In 1974 Congress enacted the Employee Retirement Income Security Act, 29 U.S.C. § 1001 et seq. ("ERISA"). In accordance with this new law and the Internal Revenue Code, Con Ed developed a new pension plan. The Plan provided that an employee's entitlement to a pension, upon attainment of the requisite age and years of service, became vested after ten years of active employment. In addition, an employee not yet eligible to receive a pension was entitled to withdraw ("cash-out") the cash value of that vested pension benefit upon the termination of his or her employment relationship with Con Ed, including the portion contributed by the employer. A summary description of the Plan was mailed to all employees, to the Local, and to the attention of James Joy, the Business Manager of the Local.

To claim a cash-out under the Plan, an employee had to complete and sign the "Con Edison Pension and Benefit Plan, Interim Form, Benefits Statement for Terminating Vested Employee" ("Benefits Statement for Terminating Vested Employees") (applicable when years of age plus years of service equal less than 75 at termination). Employees who were terminating their employment relationship with Con Ed and who were vested in the pension system were required to sign this document to cash out their pension benefits.

In 1979 Helmer sought and received a cash-out of his pension benefits amounting to $5860.40. He was counselled concerning his pension and other rights and he signed the Benefits Statement for Terminating Vested Employees.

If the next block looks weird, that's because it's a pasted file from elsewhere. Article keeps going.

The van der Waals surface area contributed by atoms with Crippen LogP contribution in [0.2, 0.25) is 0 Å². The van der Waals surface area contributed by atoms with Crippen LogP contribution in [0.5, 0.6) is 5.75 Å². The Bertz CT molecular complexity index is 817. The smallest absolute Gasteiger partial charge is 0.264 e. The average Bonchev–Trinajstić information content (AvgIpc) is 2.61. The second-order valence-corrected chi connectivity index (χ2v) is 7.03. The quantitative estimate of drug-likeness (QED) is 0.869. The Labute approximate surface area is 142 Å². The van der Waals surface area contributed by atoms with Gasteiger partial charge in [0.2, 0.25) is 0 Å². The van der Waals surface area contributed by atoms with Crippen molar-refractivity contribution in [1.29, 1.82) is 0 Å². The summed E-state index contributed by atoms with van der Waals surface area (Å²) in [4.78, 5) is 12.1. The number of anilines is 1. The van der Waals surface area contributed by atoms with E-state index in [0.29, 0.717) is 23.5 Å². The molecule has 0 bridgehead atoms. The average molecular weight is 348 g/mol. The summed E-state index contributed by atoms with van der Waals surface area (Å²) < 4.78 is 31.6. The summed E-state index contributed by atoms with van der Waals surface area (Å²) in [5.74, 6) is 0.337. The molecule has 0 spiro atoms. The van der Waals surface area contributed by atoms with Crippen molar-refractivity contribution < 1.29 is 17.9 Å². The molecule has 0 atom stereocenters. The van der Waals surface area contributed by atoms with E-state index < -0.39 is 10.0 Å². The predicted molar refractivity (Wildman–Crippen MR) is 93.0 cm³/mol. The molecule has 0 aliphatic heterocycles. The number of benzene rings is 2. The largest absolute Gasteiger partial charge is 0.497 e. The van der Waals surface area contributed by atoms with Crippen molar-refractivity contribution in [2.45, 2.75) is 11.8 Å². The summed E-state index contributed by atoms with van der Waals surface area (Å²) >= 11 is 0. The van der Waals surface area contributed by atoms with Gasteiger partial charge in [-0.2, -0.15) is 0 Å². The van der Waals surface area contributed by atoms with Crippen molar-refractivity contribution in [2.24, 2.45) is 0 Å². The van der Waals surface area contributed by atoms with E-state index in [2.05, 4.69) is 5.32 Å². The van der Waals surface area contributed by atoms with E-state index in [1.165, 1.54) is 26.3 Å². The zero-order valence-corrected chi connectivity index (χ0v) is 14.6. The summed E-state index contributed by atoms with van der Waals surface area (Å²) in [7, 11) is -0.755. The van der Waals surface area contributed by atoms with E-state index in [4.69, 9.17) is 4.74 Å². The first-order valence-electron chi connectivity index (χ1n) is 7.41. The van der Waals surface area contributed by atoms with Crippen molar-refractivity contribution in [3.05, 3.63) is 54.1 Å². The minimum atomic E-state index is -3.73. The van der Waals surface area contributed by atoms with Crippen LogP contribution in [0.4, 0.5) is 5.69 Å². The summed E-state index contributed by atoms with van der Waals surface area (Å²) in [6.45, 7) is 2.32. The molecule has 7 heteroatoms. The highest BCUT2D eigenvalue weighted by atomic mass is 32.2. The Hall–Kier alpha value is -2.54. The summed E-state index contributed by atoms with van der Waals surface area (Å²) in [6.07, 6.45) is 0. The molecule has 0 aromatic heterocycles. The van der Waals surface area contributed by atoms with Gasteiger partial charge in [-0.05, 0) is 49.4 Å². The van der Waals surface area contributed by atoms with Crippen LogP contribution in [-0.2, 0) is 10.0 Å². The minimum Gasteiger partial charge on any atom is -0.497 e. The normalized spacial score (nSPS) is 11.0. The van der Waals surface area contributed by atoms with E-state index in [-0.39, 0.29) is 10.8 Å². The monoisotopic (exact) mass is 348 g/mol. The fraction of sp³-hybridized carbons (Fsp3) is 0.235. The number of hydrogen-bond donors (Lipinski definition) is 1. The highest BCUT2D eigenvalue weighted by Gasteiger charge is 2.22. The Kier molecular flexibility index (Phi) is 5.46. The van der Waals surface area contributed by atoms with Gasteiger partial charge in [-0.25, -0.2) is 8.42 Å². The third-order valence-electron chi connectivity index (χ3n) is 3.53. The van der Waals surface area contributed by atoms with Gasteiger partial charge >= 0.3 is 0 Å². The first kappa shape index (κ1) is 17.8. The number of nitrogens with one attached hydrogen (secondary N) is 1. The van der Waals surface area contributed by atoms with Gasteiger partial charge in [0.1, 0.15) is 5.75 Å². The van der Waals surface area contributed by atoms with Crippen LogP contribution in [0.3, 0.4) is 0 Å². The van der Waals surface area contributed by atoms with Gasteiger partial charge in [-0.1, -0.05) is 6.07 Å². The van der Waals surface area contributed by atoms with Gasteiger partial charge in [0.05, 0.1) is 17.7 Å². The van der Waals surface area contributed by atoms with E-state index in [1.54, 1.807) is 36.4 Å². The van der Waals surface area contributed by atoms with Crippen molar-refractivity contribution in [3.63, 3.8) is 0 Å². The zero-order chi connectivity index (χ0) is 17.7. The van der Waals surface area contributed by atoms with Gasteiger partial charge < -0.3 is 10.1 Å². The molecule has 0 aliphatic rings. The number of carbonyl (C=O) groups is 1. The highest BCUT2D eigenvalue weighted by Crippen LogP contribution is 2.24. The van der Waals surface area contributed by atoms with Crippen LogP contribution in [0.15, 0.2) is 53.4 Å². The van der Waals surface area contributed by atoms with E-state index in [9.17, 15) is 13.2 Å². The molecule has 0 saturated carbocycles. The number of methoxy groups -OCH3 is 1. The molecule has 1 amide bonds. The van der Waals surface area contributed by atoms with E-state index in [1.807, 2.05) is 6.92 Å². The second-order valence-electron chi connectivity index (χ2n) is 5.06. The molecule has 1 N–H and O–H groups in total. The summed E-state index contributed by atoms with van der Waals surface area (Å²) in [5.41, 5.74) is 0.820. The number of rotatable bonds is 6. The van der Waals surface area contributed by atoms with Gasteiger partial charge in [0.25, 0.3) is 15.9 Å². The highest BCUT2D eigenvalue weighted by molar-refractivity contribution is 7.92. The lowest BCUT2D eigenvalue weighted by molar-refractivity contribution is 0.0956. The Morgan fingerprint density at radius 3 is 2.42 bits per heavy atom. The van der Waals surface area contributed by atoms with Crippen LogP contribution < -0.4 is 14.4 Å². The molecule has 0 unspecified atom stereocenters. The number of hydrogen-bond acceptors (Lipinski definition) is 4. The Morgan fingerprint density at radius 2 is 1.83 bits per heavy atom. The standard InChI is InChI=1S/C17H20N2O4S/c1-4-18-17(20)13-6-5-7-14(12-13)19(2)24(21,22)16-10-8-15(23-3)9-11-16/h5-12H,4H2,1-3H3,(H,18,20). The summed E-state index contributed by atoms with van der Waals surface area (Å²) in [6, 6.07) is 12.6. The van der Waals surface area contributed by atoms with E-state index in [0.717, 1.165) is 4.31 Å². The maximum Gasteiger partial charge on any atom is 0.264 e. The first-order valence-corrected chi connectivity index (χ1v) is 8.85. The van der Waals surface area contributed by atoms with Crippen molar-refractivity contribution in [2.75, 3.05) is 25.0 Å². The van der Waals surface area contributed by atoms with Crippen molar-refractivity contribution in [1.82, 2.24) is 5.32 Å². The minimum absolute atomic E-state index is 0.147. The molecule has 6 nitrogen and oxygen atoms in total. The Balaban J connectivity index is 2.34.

After Helmer's removal from his office as Business Manager of the Local in 1988, he sought reinstatement to the Senior Coordinator job he had last held in 1971 or to a similar job, pursuant to Article VIII, Paragraph 32 ("Paragraph 32") of the 1986-89 collective bargaining agreement between Con Ed and the Local (the "Contract"), which provides for leaves of absence for employees who are union officers. Senior Coordinator is one of the top clerical jobs under the Contract. Con Ed concluded that Helmer had terminated his leave of absence by virtue of his cash-out and was not covered by Paragraph 32. The responsible Con Ed officers did not consult with any officer of the Local concerning Helmer's request.